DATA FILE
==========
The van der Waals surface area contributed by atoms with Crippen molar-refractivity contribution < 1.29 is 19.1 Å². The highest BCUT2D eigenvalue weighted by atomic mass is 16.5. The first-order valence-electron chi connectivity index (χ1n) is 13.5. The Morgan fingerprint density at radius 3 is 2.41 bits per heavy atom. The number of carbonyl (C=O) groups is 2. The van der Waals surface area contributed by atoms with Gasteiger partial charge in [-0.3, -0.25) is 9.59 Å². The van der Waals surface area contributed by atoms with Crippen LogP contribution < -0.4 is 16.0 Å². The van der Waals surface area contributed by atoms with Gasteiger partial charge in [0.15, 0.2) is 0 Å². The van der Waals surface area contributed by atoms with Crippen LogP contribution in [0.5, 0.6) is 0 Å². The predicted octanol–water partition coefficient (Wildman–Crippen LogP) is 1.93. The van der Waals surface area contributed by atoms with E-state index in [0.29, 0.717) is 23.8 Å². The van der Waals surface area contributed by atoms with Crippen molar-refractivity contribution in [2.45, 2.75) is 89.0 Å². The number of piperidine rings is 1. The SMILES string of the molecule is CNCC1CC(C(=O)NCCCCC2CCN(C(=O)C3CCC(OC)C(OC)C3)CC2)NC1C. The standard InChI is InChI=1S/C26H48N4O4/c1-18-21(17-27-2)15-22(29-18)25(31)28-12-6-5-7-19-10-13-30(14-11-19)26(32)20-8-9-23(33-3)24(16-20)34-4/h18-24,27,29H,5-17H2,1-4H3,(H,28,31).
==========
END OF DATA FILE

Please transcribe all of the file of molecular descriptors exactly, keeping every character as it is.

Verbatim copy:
The van der Waals surface area contributed by atoms with Crippen molar-refractivity contribution < 1.29 is 19.1 Å². The highest BCUT2D eigenvalue weighted by atomic mass is 16.5. The first-order valence-electron chi connectivity index (χ1n) is 13.5. The Morgan fingerprint density at radius 3 is 2.41 bits per heavy atom. The number of carbonyl (C=O) groups is 2. The van der Waals surface area contributed by atoms with Gasteiger partial charge in [-0.3, -0.25) is 9.59 Å². The van der Waals surface area contributed by atoms with Crippen LogP contribution < -0.4 is 16.0 Å². The van der Waals surface area contributed by atoms with Gasteiger partial charge in [0.15, 0.2) is 0 Å². The van der Waals surface area contributed by atoms with Crippen LogP contribution in [0.5, 0.6) is 0 Å². The predicted octanol–water partition coefficient (Wildman–Crippen LogP) is 1.93. The van der Waals surface area contributed by atoms with E-state index in [0.29, 0.717) is 23.8 Å². The van der Waals surface area contributed by atoms with Crippen molar-refractivity contribution in [2.45, 2.75) is 89.0 Å². The number of piperidine rings is 1. The SMILES string of the molecule is CNCC1CC(C(=O)NCCCCC2CCN(C(=O)C3CCC(OC)C(OC)C3)CC2)NC1C. The standard InChI is InChI=1S/C26H48N4O4/c1-18-21(17-27-2)15-22(29-18)25(31)28-12-6-5-7-19-10-13-30(14-11-19)26(32)20-8-9-23(33-3)24(16-20)34-4/h18-24,27,29H,5-17H2,1-4H3,(H,28,31).